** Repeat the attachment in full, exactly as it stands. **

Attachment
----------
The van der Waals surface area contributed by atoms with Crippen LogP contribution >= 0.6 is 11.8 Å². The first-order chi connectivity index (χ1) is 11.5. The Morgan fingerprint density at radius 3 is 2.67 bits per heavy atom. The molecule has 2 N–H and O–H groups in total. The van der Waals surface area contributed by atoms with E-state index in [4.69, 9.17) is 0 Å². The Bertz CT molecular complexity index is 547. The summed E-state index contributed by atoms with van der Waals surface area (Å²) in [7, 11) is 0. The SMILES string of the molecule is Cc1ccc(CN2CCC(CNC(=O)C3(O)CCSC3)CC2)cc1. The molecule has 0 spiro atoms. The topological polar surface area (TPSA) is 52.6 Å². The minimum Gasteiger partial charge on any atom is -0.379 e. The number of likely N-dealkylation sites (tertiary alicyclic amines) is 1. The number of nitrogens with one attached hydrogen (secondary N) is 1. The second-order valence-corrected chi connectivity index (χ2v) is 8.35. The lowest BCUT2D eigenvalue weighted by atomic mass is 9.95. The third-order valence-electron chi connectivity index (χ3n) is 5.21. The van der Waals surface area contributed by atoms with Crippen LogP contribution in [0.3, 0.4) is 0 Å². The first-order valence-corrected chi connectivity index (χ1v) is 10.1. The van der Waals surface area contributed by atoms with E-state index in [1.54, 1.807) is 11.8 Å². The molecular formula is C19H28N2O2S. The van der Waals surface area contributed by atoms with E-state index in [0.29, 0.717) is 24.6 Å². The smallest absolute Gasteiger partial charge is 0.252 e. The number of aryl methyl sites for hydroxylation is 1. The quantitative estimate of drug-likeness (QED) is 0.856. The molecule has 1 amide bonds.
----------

The van der Waals surface area contributed by atoms with Crippen LogP contribution >= 0.6 is 11.8 Å². The first-order chi connectivity index (χ1) is 11.5. The Morgan fingerprint density at radius 3 is 2.67 bits per heavy atom. The molecule has 2 N–H and O–H groups in total. The van der Waals surface area contributed by atoms with E-state index in [4.69, 9.17) is 0 Å². The Bertz CT molecular complexity index is 547. The summed E-state index contributed by atoms with van der Waals surface area (Å²) in [7, 11) is 0. The SMILES string of the molecule is Cc1ccc(CN2CCC(CNC(=O)C3(O)CCSC3)CC2)cc1. The molecule has 0 spiro atoms. The topological polar surface area (TPSA) is 52.6 Å². The minimum Gasteiger partial charge on any atom is -0.379 e. The number of likely N-dealkylation sites (tertiary alicyclic amines) is 1. The number of nitrogens with one attached hydrogen (secondary N) is 1. The second-order valence-corrected chi connectivity index (χ2v) is 8.35. The lowest BCUT2D eigenvalue weighted by atomic mass is 9.95. The third-order valence-electron chi connectivity index (χ3n) is 5.21. The van der Waals surface area contributed by atoms with Crippen LogP contribution in [0.3, 0.4) is 0 Å². The first-order valence-corrected chi connectivity index (χ1v) is 10.1. The van der Waals surface area contributed by atoms with E-state index in [1.54, 1.807) is 11.8 Å². The molecular formula is C19H28N2O2S. The van der Waals surface area contributed by atoms with E-state index in [0.29, 0.717) is 24.6 Å². The smallest absolute Gasteiger partial charge is 0.252 e. The number of aryl methyl sites for hydroxylation is 1. The quantitative estimate of drug-likeness (QED) is 0.856. The molecule has 1 amide bonds.